The return should prod foundations to use web sites to report information on their programs and performance that cannot be readily conveyed on a tax return. The Foundation Center reports that only 26 percent of foundations have web sites. Surely in the Internet age, maintenance of a site that discloses basic information on the foundation's activities, governance, and management should be a fundamental test of accountability. Foundations should be allowed to detail their charitable activities by linking to their web site. Such sites enable far more comprehensive, timely, and accessible reporting of this information than a tax return can ever achieve.

Craig_pull_quote_3One of the biggest obstacles to e-filing is the return's Part XV requirement to list detailed information on all grants. Foundations should be able to meet the requirement by providing a link and by participating in the Foundation Center's web-based Grantsfire and eGrant Reporting program, which allows foundations to post information on grants nearly in real time or submit such data to the Center on a regular basis. This step would allow raw data on grants by individual foundations to be available on their web sites, while cleaned and structured data would be available through the Foundation Center's electronic databases.

 The reporting of expenses should be disaggregated functionally. Doing so would enable users to readily identify what part of the foundation's expenses is devoted to grants and direct charitable activities, grants administration, endowment management costs, unrelated business costs, and general administration.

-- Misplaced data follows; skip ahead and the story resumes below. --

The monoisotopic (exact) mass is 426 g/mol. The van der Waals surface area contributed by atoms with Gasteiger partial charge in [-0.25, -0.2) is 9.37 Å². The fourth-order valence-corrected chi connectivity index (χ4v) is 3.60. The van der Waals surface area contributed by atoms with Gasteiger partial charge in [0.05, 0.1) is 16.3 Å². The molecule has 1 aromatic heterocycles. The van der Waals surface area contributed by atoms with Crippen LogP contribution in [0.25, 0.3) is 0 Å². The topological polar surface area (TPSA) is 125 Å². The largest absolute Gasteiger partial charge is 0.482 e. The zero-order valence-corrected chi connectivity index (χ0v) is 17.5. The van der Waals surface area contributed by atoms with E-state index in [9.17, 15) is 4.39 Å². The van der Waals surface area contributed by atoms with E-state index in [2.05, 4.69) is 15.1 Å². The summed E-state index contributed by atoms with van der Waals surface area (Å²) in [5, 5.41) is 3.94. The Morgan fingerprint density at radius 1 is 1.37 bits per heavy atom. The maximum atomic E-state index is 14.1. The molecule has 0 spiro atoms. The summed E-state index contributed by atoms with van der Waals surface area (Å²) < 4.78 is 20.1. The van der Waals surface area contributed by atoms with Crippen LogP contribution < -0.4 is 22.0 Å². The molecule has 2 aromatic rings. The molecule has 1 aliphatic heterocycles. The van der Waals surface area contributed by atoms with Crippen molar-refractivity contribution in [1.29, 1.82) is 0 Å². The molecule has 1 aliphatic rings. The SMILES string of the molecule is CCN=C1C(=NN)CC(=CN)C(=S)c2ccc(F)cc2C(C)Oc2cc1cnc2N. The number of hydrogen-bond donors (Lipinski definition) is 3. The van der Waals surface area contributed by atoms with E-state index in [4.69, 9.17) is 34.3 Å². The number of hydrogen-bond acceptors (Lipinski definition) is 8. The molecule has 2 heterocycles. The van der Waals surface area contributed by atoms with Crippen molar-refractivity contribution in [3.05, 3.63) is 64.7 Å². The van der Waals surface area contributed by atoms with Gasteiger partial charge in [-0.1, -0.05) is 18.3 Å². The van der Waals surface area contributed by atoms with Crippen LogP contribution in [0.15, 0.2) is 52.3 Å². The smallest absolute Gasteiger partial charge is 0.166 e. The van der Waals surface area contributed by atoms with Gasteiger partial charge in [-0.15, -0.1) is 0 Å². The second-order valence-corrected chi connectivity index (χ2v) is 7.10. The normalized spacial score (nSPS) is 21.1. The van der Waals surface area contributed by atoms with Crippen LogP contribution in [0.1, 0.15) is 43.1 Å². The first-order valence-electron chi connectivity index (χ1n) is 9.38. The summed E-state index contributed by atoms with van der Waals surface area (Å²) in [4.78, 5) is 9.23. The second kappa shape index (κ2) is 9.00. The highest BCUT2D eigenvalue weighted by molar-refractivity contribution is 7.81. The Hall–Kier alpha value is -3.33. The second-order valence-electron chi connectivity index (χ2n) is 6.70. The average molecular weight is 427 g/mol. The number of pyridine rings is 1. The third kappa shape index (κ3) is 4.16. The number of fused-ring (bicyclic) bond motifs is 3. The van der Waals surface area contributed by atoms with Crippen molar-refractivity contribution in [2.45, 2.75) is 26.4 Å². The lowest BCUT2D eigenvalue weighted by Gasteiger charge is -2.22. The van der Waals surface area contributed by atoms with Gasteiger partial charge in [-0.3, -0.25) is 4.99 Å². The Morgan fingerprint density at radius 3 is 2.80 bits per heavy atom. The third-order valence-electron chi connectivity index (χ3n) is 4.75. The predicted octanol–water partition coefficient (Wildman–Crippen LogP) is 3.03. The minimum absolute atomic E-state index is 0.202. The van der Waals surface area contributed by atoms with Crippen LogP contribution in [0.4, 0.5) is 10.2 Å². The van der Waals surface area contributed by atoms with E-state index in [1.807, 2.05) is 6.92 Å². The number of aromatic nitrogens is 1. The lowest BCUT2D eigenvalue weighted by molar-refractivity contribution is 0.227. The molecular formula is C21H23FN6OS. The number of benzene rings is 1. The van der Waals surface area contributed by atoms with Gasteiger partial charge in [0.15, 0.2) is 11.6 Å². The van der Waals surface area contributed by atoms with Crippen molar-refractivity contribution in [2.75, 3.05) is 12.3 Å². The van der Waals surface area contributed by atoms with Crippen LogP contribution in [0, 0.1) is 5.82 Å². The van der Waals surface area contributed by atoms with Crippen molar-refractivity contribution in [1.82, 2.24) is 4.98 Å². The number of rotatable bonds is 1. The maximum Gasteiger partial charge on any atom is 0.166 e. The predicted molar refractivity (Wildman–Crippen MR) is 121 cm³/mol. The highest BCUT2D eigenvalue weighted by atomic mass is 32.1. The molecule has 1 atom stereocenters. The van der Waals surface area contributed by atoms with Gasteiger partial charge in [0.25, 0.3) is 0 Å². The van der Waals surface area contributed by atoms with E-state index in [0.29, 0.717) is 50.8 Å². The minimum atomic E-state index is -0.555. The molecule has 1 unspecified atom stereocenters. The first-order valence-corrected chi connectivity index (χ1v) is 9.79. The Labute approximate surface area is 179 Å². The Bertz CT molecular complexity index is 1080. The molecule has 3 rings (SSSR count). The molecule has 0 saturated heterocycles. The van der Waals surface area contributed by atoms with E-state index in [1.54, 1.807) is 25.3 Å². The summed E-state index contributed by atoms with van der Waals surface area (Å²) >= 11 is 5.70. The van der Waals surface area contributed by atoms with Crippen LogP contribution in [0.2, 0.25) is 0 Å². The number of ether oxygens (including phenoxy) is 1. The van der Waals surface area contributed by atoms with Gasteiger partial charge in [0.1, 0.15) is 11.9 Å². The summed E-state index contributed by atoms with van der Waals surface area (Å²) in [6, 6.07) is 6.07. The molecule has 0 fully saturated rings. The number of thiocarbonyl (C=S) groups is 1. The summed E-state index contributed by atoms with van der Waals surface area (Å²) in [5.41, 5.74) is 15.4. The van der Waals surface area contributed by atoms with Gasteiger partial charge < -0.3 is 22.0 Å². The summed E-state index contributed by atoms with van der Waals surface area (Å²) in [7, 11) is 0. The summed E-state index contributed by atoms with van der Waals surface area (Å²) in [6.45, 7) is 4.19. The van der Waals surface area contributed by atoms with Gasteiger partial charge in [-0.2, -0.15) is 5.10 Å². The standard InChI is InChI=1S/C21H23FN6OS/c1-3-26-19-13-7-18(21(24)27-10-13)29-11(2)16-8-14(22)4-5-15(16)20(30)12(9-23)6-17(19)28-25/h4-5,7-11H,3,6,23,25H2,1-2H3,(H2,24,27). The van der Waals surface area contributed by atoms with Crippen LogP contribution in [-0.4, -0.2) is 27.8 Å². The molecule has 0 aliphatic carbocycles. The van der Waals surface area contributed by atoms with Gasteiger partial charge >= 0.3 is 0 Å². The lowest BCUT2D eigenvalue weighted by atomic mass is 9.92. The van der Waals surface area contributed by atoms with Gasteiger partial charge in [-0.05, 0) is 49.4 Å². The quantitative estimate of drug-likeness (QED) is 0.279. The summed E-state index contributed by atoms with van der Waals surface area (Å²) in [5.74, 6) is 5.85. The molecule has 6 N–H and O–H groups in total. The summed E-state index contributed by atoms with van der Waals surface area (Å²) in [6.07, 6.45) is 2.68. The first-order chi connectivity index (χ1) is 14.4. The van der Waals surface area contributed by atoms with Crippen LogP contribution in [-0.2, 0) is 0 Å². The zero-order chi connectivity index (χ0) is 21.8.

The major missing gap of endowment investment performance should be filled. Requiring all foundations with assets of $10 million or more to report the net investment returns on their endowments for each of the last four calendar quarters would quickly produce a comprehensive time series on endowment returns that could be parsed by foundation size, intended life expectancy, and other variables to enable reliable peer benchmarking.

The basic return should be as short and uncomplicated as possible, and written in plain English. Essential tax code terminology should be provided parenthetically. The calculations of the required payout, payout shortfall, and excise tax on investment income should be concise and presented in a format easily followed by lay users. Secondary information should be requested in supplemental schedules. The requirement to list individual securities in the endowment portfolio should be replaced with one aimed at revealing any worrisome concentration of the endowment in a few securities—say, amounting to more than 5 percent.